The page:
Saturday, October 31, 2009

Comfort Food

With the recent acquisition of my 3-in-1 slow cooker, I've been looking at a lot of new cookbooks in an attempt to move beyond the chili and bean soups I can make with my eyes closed. There seem to be two camps in the slow cooker world: those who slow cook for convenience, and those who slow cook for the added depth of flavor imparted by long hours over low heat.

There are a lot of slow cooker books out there, enough that I've had to develop my own simple litmus test to use while scanning for promising recipes. If onion soup mix or anything from Campbell's show up in the ingredient list, that's when I put the book down and move on.

I've had some hits (arroz con pollo) and some misses (Moroccan chicken) and learned a few things, namely that most things taste better if I take the time to brown meat, saute onions, and warm spices in oil. Oh, and that you really can overcook slow cooked dishes.

Tonight's dinner was delicious. I made a slow cooked kitchari from the wonderful Not Your Mother's Slow Cooker Book in which I've found interesting recipes with real ingredients--nary a can of cream of mushroom soup in sight! The recipe called for heating spices in melted butter to release their fragrance for the base flavors and the last hour spice paste addition gives a bright, fresh taste to this protein-rich Indian comfort food.

My modification: the recipe calls for moong dal but I used the split chana dal I had in the cupboard and was happy with the results, but they didn't completely disintegrate into the rice. If that sounds more appealing to you (or picky little ones) by all means use the moong dal or even red lentils. Also, though the recipe directed cooking on low heat, I cut the cooking time nearly in half by cooking on high. If you choose to do this, watch it at the end so it doesn't dry out too much.You'll find the printable recipe here. Enjoy!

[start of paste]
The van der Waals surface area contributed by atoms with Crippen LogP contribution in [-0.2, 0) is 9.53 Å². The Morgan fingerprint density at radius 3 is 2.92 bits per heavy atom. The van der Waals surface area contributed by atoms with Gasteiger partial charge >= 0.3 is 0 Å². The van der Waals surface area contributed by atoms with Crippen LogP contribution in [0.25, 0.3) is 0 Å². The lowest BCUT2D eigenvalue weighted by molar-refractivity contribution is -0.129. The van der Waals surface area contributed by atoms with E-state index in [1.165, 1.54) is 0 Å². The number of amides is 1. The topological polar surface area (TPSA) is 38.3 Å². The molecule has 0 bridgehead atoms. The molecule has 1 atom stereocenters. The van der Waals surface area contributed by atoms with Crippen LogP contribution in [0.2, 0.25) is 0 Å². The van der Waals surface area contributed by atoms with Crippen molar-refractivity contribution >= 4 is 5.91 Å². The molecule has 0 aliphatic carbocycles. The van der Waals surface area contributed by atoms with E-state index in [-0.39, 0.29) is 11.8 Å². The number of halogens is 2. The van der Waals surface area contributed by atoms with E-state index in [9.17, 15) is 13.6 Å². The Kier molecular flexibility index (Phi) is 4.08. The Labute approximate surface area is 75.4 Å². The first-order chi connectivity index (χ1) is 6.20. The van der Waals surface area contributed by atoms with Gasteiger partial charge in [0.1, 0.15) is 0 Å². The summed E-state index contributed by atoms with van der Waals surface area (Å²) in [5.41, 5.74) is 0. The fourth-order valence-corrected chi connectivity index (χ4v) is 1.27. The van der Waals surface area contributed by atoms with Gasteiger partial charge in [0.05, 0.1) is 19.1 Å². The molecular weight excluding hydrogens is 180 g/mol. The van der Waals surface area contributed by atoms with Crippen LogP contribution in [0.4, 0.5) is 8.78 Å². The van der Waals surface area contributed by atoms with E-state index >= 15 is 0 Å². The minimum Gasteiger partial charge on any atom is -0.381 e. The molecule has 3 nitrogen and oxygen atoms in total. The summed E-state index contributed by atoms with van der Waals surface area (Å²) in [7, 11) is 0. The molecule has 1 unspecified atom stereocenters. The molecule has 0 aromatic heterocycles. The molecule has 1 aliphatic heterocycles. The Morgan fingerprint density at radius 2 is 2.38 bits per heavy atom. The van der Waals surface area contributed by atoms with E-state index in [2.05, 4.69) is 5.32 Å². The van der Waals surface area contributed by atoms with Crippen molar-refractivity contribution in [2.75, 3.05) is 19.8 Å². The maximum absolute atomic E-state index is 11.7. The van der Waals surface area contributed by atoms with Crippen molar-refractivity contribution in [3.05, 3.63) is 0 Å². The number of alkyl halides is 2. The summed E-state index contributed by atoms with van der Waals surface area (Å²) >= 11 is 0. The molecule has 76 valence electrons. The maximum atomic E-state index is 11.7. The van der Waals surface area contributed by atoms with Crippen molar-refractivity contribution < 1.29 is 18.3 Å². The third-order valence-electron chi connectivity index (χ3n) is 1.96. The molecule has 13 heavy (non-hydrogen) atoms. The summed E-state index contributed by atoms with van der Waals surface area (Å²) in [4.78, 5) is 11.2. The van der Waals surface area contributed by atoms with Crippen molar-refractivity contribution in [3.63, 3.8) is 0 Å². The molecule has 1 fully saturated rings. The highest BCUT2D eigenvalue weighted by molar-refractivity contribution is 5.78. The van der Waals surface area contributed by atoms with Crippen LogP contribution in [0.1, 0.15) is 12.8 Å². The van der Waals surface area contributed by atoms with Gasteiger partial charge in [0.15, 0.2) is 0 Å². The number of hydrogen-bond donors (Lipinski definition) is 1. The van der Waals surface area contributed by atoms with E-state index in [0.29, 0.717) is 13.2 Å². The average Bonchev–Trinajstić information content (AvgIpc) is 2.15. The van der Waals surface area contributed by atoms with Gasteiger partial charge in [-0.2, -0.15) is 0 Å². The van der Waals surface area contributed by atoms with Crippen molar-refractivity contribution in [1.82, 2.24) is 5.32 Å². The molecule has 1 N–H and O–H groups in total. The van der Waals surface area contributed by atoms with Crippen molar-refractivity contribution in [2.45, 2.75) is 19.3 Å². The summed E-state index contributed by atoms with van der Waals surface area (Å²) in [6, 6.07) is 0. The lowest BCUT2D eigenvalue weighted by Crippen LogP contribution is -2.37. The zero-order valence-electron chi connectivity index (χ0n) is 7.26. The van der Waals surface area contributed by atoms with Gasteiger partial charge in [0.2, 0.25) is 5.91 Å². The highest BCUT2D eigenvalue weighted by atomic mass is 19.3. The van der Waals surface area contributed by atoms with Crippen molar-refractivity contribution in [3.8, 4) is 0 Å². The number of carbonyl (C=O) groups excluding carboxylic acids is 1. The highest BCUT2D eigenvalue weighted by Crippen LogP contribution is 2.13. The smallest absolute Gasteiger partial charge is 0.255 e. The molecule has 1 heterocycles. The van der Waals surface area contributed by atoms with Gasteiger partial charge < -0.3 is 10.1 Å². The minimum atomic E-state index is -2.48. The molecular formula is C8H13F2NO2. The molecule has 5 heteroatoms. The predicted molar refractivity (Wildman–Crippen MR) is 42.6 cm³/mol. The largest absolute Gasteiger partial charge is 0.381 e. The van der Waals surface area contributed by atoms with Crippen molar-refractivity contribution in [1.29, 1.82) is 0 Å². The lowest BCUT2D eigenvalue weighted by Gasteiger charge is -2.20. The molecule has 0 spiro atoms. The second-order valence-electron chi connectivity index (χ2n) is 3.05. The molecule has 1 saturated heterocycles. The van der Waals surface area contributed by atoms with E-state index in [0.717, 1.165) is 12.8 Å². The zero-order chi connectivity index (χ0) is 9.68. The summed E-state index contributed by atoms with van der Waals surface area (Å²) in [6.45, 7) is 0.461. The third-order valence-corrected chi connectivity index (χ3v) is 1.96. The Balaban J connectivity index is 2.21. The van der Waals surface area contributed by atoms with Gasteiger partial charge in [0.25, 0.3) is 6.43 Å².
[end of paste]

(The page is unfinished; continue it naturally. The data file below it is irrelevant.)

Oh--and if, like me, you can't keep your dals straight, this is the guide I refer to.

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Monday, October 26, 2009

Why, hello!

I just looked up my visitor stats for this blog and noticed that a lot of people have been visiting lately. Like, people that don't even know me in real life. So....welcome! I'd love to hear what brought you here. Feel free to drop me a line in the comments--I'd love to know more about my readers.


The recipe I'm sharing with you today came from David Lebovitz' delightful new book The Sweet Life in Paris which I recently devoured. It's my favorite kind of travel writing, the sort that mixes bafflement and delight, good information and random observations, with the added bonus of a generous serving of recipes.

The recipe for Breton Buckwheat Cake caught my eye for reasons not entirely clear to me. There are much flashier recipes in this book for sure. But when I was a kid my dad occasionally made us buckwheat pancakes and there is something about that distinctive flavor that was very attractive--mysterious and familiar at the same time. I had no idea how that would translate to a sweet cake and was anxious to find out.

The sad truth is that I couldn't take a sexy photo of this cake. But please, don't be fooled by its homely appearance because it is a thing of beauty indeed. Its flavor is very nuanced and surprising--I kept getting hints of almond and honey despite neither being included in the ingredient list. Heidi at 101 Cookbooks suggests serving the cake with fresh fruit or Greek yogurt lightly sweetened with maple syrup. But I was enchanted by this cake all on its own. Really, it's the best kind of magic. Do give this one a try and let me know what you think.

You'll find the recipe here. And don't despair about all those leftover egg whites--that's what meringues are for!
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Tuesday, October 20, 2009

St Johns + Art

Our homeschool group had the pleasure of a guided tour of the St Johns + Art exhibition by its organizer today. It was a lovely, foggy autumn day, the kind that makes the changing leaves pop as if the trees had all been wired for electricity. Forty different storefronts had art pieces ranging from embroidery to ceramics--so much to look at but sadly very little photographed well through glass so I'm mostly just sharing images from our walk. If you're in Portland you should get on up to St Johns right away as this is the last week of the exhibit.